Input Filter Design for Switching Power Supplies

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Input Filter Design for Switching Power Supplies:

Written by Michele Sclocchi
Application Engineer, National Semiconductor

The design of a switching power supply has always been considered a kind of magic and art, for all the engineers that design one for the first time. Fortunately, today the market offers different tools that help the designers. National Semiconductor was the first company to offer the “Simple Switcher” software, and an on-line simulation tool that allows the design and simulation of a switching power supply. New ultra-fast MOSFETs and synchronous high switching frequency PWM controllers allow the realization of high efficient and smaller switching power supply. All these advantages can be lost if the input filter is not properly designed. An oversized input filter can unnecessarily add cost, volume and compromise the final performance of the system. This document explains how to choose and design the optimal input filter for a switching power supply application.

The input filter on a switching power supply has two primary functions. One is to prevent electromagnetic interference, generated by the switching source from reaching the power line and affecting other equipment. The second purpose of the input filter is to prevent high frequency voltage on the power line from passing through the output of the power supply. A passive L-C filter solution has the characteristic to achieve both filtering requirements. The goal for the input filter design should be to achieve the best compromise between total performance of the filter with size and cost.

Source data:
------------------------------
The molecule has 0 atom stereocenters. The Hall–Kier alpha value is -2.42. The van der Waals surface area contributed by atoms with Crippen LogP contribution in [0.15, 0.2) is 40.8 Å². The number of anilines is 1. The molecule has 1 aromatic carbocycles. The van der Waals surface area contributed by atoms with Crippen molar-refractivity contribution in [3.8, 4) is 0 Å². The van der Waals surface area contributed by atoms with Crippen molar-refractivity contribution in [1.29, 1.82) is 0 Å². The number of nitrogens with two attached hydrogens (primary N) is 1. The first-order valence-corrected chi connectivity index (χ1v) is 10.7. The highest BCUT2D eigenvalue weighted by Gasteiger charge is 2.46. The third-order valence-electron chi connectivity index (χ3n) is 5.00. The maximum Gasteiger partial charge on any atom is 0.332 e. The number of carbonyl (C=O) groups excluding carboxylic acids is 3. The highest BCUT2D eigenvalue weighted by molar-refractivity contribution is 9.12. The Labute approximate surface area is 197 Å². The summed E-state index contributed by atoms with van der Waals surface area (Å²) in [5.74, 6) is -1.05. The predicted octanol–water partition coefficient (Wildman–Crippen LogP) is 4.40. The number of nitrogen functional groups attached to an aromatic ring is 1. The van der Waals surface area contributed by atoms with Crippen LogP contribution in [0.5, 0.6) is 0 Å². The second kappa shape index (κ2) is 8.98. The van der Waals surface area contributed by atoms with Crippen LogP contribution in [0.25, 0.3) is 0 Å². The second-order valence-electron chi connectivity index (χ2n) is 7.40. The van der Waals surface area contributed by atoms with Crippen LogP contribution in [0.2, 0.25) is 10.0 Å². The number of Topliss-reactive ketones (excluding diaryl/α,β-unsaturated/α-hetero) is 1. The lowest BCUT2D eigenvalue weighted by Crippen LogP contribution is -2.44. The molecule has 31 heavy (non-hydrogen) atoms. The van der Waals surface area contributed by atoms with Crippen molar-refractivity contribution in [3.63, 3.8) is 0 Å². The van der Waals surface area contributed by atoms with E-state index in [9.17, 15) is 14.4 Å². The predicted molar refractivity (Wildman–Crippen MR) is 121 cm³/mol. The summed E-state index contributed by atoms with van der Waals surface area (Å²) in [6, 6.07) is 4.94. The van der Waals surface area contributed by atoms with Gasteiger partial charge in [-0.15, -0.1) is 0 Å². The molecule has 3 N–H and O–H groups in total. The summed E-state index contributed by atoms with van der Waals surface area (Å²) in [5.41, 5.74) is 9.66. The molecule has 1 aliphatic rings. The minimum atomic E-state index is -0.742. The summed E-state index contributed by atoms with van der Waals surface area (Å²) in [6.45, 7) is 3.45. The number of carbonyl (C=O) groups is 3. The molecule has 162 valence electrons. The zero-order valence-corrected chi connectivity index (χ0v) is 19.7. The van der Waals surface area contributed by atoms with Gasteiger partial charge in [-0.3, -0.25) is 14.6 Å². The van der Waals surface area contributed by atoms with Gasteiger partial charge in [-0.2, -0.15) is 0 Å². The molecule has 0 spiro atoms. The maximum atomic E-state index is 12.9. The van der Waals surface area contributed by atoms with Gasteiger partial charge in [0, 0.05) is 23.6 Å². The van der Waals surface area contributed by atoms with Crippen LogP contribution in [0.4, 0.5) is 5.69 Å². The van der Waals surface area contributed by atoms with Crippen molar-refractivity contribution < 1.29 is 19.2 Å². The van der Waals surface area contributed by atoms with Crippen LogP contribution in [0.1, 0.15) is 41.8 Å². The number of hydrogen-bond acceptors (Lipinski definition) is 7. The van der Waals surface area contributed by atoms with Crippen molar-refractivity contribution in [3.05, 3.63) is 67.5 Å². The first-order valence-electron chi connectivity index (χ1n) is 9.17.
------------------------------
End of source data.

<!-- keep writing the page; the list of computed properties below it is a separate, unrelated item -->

The first simple passive filter solution is the undamped L-C passive filter shown in figure (1). Ideally a second order filter provides 12dB per octave of attenuation after the cutoff frequency f0, it has no gain before f0, and presents a peaking at the resonant frequency f0.

Figure 1: Undamped LC filter

One of the critical factors involved in designing a second order filter is the attenuation characteristics at the corner frequency f0. The gain near the cutoff frequency could be very large, and amplify the noise at that frequency. To have a better understanding of the nature of the problem it is necessary to analyze the transfer function of the filter:

The transfer function can be rewritten with the frequency expressed in radians: The damping factor ( describes the gain at the corner frequency. For ((( the two poles are complex, and the imaginary part gives the peak behavior at the resonant frequency. As the damping factor becomes smaller, the gain at the corner frequency becomes larger, the ideal limit for zero damping would be infinite gain, but the internal resistance of the real components limits the maximum gain. With a damping factor equal to one the imaginary component is null and there is no peaking. A poor damping factor on the input filter design could have other side effects on the final performance of the system. It can influence the transfer function of the feedback control loop, and cause some oscillations at the output of the power supply. The Middlebrook’s extra element theorem (paper [2]), explains that the input filter does not significantly modify the converter loop gain if the output impedance curve of the input filter is far below the input impedance curve of the converter. In other words to avoid oscillations it is important to keep the peak output impedance of the filter below the input impedance of the converter. (See figure 3) On the design point of view, a good compromise between size of the filter and performance is obtained with a minimum damping factor of 1/((, which provides a 3 dB attenuation at the corner frequency, and a favorable control over the stability of the final control system.


In most of the cases an undamped second order filter like that shown in fig. 1 does not easily meet the damping requirements, thus, a damped...
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